handjive

    The Angry Winter

    What observations/metrics would constitute an “Angry Winter?”

    In 2013, Will Steffen defines a “Angry Summer” as; “The past summer has been the hottest in Australian records.
    In the 102 years of uniform national weather records, there have been 21 days when the entire continent averaged more than 39 degrees – and eight of those took place this year.
    ~ ~ ~
    Remembering the Australian continent is one of the flattest, driest, low lying slabs of land on the planet, for snow to reach sea levels during such high levels of carbon(sic) is … inconvenient.

    With snow from Western Australia, to Hobart, Victoria, NSW, and all the way to Queensland, I declare an Angry Winter.

    UPDATE: Snow predicted for South Australia today.

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    • #
      safetyguy66

      Its no Labour any more Neville. Its some confection of Green imposters.

      The party of the Australian worker would never go out of its way to increase the cost of living and shrink the economy, that is 180° from Labour values. Therefore this cannot be the Labour party, they are merely deluded placeholders.

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      • #
        TdeF

        I wrote that only 8 Labor members were in parliament on absolute majorities. People howled. One wrote that I was absolutely wrong! Now I have seen it quoted repeatedly, even by Labor people but the figure is now 7.

        That means the rest of the Labor parliamentary members are absolutely dependent on Green votes for their seats, which means the Green tail is furiously wagging the dog. The Green would never preference the coalition, but still Labor have forgotten their Hawke/Keating values and now do whatever they are told. Boat invasions, carbon taxes, windmills, destroying R&D, mining companies, farmers.

        Where is the old Labor party? Would Hawke’s unions have chased Toyota out of the country by a lawsuit in the Federal Court? Would Keating have shut down mining in South Australia? Whole states are being destroyed by Labor/Green activism. Tasmania and South Australia are economically crippled and young people are fleeing, which suits the Greens fine. Where is the old Labor which stood for something? “There will be no Carbon tax in a government I lead” is still the lie, Bill calling such an idea ‘rubbish’ when in fact it is party policy. So the argument is whether a ‘trading system’ is a tax.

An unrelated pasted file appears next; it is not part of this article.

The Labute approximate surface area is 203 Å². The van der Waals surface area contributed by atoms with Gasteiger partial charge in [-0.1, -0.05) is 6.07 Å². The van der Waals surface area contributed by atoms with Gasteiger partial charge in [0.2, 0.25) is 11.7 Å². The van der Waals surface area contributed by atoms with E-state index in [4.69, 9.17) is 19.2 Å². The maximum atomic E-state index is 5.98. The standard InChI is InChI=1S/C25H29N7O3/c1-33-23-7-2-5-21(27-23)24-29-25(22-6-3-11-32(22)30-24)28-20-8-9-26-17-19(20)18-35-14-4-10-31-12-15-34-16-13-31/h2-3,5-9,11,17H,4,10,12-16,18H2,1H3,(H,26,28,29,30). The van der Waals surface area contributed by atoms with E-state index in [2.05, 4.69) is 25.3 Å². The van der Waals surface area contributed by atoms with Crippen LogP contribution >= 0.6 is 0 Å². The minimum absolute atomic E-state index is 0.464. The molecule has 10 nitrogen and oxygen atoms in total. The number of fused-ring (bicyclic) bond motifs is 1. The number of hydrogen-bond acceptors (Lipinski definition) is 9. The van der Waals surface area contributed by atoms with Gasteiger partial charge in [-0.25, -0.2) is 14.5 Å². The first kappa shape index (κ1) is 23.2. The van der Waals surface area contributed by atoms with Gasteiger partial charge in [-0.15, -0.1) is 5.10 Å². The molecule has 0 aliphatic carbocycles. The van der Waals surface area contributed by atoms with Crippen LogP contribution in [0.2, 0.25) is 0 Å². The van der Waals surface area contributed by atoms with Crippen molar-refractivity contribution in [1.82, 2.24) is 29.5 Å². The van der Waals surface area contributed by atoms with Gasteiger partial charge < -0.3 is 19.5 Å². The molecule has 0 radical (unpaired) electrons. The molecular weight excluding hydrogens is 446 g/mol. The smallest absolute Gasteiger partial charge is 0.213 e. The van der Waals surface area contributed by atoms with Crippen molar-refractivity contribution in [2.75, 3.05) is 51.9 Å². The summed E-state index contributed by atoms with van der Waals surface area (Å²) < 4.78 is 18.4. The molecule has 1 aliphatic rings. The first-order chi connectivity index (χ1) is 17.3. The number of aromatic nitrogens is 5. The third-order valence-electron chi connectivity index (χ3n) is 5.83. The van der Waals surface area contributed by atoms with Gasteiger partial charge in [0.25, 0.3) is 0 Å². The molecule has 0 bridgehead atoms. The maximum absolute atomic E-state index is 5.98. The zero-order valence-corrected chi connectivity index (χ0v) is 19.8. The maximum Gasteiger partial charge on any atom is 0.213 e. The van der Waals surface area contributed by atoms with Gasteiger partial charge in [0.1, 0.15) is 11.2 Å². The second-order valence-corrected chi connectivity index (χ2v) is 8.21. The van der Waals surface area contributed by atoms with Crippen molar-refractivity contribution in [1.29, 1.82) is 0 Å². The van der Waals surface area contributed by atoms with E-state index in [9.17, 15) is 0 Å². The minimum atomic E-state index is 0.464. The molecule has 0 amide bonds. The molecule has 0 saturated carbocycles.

What sort of ‘trading system’ forces you to pay for worthless pieces of paper from overseas banks, but perhaps it is not a tax as the people of Australia do not even see the money in this new model. We will hand our sovereign rights to the UN and our money will leaves the country to pay for dams in China. Turkey is building 80 new coal fired power plants. We are buying windmills from China.

        40

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  • #
    David Maddison

    This event will cheer you up…..NOT! https://www.facebook.com/events/1019653951401740/

    10

  • #
    David-of-Cooyal in Oz

    I just came across this on the ABC “Just In” website:

    “More non-urgent surgeries cancelled in Adelaide public hospitals due to winter demand for beds”.

    Was posted about 8:20 EST.

    Cheers,
    Dave B

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    nfw

    You just have to love stats don’t you? The explanation as to how the figures are derived are worthy of obfuscating academics spouting pseudo science. What a load of rubbish, the BOM stuff that is for neither Ms Nova’s nor Mr Stewart’s work are. As for the “increased network costs” that’s public service and mealy mouthed politician speak for extracting more “dividends”, ie money from the consumers, through the electricity companies. It also had much to do with previous Labor gummint’s paying of the power worker’s unions bosses.

    30

  • #
    Neville

    An interesting article at Judith Curry’s blog from Dave Rutledge. The bottom line is that wind and solar deliver a negative return on investment. These people must be suffering from some type of religious mania or mental illness? Fair dinkum. Eschenbach found the same recently at WUWT.